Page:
Friday, February 22, 2008

Meaning of Heb Uncertain

Have you ever read "Meaning of Heb uncertain" in your Bible's footnotes and wondered what the problem was? After all, they gave you a translation, usually in good English. The problem is that they can't burden the text with more than a minimal notation that there is a difficulty here in the original language. They don't have space to give detailed notes on how or why they translated a certain way. I think it would be great if the English translation committees had a separate volume explaining the problems and justifying their solution. Every verse doesn't require that kind of explanation but enough do to make it interesting.

What their "meaning is uncertain" note leaves out it HOW uncertain the reading is. There are different levels of difficulty -- either we know the words but the grammar/syntax doesn't follow usual patterns so we're not sure what it means OR the words themselves are virtually incomprehensible so we give it our best shot at what it might mean.

For example, Isa 42:6 says "I have given you for a covenant (to/for/of) the peoples." The problem is that we know the words but the grammar is unexpected. Literally, we have "for a covenant people." It seems ok in English, but covenant is a noun, not an adjective, so it can't be read attributively in Hebrew. Even if that were ok, the following parallel expression in the verse is "for a light (to/for) the nations" which can't be read attributively at all. Two nouns (covenant and people) are juxtaposed without any preposition, conjunction, or even a definite article helping to determine their relationship. Context suggests the relationship is "covenant to the peoples" as is usually translated. Even so, the NRSV marks this phrase with "Meaning of Heb uncertain" because it's phrased in an unexpected way. This strikes me as odd because we still have a pretty good idea of what it says. What it means to be "a covenant to the peoples" is a problem for exegesis, not translation.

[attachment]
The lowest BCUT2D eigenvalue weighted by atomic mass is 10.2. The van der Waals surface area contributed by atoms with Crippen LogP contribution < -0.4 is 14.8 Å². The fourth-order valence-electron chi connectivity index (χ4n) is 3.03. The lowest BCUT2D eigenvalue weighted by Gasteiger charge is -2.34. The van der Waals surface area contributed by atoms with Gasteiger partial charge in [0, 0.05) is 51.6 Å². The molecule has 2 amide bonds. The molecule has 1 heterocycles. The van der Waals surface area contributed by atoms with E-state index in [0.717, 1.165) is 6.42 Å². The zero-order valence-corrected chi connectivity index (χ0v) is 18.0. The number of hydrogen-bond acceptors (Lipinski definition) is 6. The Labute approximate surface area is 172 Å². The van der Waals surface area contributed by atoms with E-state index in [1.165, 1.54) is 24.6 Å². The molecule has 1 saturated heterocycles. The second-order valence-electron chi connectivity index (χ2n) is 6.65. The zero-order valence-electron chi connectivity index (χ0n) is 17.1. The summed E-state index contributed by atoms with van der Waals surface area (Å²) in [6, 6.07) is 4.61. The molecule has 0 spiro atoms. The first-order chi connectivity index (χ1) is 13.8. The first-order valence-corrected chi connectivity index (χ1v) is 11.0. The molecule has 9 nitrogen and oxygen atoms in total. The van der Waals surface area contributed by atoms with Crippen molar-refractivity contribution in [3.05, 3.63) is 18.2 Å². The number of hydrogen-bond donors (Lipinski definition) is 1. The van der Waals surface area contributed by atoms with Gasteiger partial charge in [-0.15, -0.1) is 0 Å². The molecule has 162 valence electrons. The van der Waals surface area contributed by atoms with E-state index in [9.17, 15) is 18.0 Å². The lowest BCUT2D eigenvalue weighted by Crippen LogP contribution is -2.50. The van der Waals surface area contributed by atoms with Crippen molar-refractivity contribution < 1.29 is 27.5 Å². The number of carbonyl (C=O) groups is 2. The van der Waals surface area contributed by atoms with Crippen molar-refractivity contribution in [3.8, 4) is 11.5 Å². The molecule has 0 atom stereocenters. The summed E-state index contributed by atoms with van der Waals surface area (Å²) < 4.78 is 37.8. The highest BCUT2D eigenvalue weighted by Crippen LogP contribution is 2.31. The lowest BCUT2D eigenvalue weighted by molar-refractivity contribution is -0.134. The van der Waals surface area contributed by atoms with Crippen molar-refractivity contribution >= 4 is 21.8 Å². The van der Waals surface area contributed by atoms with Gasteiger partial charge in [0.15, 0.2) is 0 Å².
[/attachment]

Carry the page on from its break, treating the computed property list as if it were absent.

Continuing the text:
The irony is that the translations do not mark all such verses. A much more obscure verse is found in Ezek 23:42a. Literally with no attempt at making sense in English -- "And sound (of) quiet tumult with/in her and to men from the abundance of mankind being brought drunk from the desert." Again, we know what words are there, but the grammar does not yield much in the way of comprehensible meaning. It's likely there was some kind of textual corruption. For "drunken ones" the Qere wants us to read "Sabeans," a tribe of desert nomads. Not much help. The kicker is that the NRSV does not mark that verse with "meaning of Heb uncertain." I would argue that the meaning here is MORE uncertain than in Isa 42:6.

So, sometimes when that footnote is used, it's still fairly clear what the text says, and sometimes when the text is hopelessly obscure, they don't even hint at it with a note. I guess the only solution is for everyone to learn to read Hebrew.


  1. but even those of us who do read Hebrew can't sort out the meaning...but your point is that at least we'll know the nature of the difficulty.

  2. Thanks for the comment. Yes, my point was that the English translations are inconsistent on their "help" in pointing the reader to verses that are obscure in the original language. Reading the original language (in this case Hebrew) was the only way to know that a problem even existed. That said, it is not really necessary for everyone to read Hebrew (as I've said before) because any good commentator that deals seriously with the text in the original language will make you aware of the difficulty of the verse even if you don't understand all the language details and even if your translation fails to bring the difficulty to your attention. So, always read the bible with a good commentary alongside . . . hmm, that's also not realistic for the average reader. For serious study, use a commentary. For general reading, trust me that none of the great doctrines of the church depend on the decipherment of any of these difficult verses in the original.